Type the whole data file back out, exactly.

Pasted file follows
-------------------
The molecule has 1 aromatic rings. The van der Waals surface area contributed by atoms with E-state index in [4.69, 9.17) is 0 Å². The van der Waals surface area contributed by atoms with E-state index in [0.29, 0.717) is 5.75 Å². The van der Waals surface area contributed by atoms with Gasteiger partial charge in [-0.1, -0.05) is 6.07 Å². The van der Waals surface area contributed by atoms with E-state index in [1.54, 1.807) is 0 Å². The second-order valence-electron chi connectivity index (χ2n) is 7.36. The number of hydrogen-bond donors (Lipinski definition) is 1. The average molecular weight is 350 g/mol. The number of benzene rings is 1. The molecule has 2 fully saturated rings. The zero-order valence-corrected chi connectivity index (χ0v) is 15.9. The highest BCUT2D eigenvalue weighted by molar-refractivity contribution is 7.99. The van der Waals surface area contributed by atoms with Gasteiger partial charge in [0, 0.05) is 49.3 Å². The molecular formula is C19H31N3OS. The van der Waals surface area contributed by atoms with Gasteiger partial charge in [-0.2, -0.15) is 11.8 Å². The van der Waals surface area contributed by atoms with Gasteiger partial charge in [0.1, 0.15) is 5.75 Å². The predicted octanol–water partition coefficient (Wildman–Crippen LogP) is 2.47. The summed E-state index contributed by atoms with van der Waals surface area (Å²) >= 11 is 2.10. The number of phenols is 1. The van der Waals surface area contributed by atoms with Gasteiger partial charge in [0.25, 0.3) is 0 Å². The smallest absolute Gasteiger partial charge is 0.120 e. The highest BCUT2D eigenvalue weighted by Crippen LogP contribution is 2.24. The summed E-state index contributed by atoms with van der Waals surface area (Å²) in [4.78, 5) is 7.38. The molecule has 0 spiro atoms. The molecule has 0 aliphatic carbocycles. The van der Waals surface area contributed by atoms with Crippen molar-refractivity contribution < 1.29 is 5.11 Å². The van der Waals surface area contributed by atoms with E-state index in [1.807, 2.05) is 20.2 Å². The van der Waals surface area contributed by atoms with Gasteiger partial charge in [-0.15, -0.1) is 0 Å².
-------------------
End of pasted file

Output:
The molecule has 1 aromatic rings. The van der Waals surface area contributed by atoms with E-state index in [4.69, 9.17) is 0 Å². The van der Waals surface area contributed by atoms with E-state index in [0.29, 0.717) is 5.75 Å². The van der Waals surface area contributed by atoms with Gasteiger partial charge in [-0.1, -0.05) is 6.07 Å². The van der Waals surface area contributed by atoms with E-state index in [1.54, 1.807) is 0 Å². The second-order valence-electron chi connectivity index (χ2n) is 7.36. The number of hydrogen-bond donors (Lipinski definition) is 1. The average molecular weight is 350 g/mol. The number of benzene rings is 1. The molecule has 2 fully saturated rings. The zero-order valence-corrected chi connectivity index (χ0v) is 15.9. The highest BCUT2D eigenvalue weighted by molar-refractivity contribution is 7.99. The van der Waals surface area contributed by atoms with Gasteiger partial charge in [0, 0.05) is 49.3 Å². The molecular formula is C19H31N3OS. The van der Waals surface area contributed by atoms with Gasteiger partial charge in [-0.2, -0.15) is 11.8 Å². The van der Waals surface area contributed by atoms with Gasteiger partial charge in [0.1, 0.15) is 5.75 Å². The predicted octanol–water partition coefficient (Wildman–Crippen LogP) is 2.47. The summed E-state index contributed by atoms with van der Waals surface area (Å²) >= 11 is 2.10. The number of phenols is 1. The van der Waals surface area contributed by atoms with Gasteiger partial charge in [0.25, 0.3) is 0 Å². The smallest absolute Gasteiger partial charge is 0.120 e. The highest BCUT2D eigenvalue weighted by Crippen LogP contribution is 2.24. The summed E-state index contributed by atoms with van der Waals surface area (Å²) in [4.78, 5) is 7.38. The molecule has 0 spiro atoms. The molecule has 0 aliphatic carbocycles. The van der Waals surface area contributed by atoms with Crippen molar-refractivity contribution < 1.29 is 5.11 Å². The van der Waals surface area contributed by atoms with E-state index in [1.807, 2.05) is 20.2 Å². The van der Waals surface area contributed by atoms with Gasteiger partial charge in [-0.15, -0.1) is 0 Å².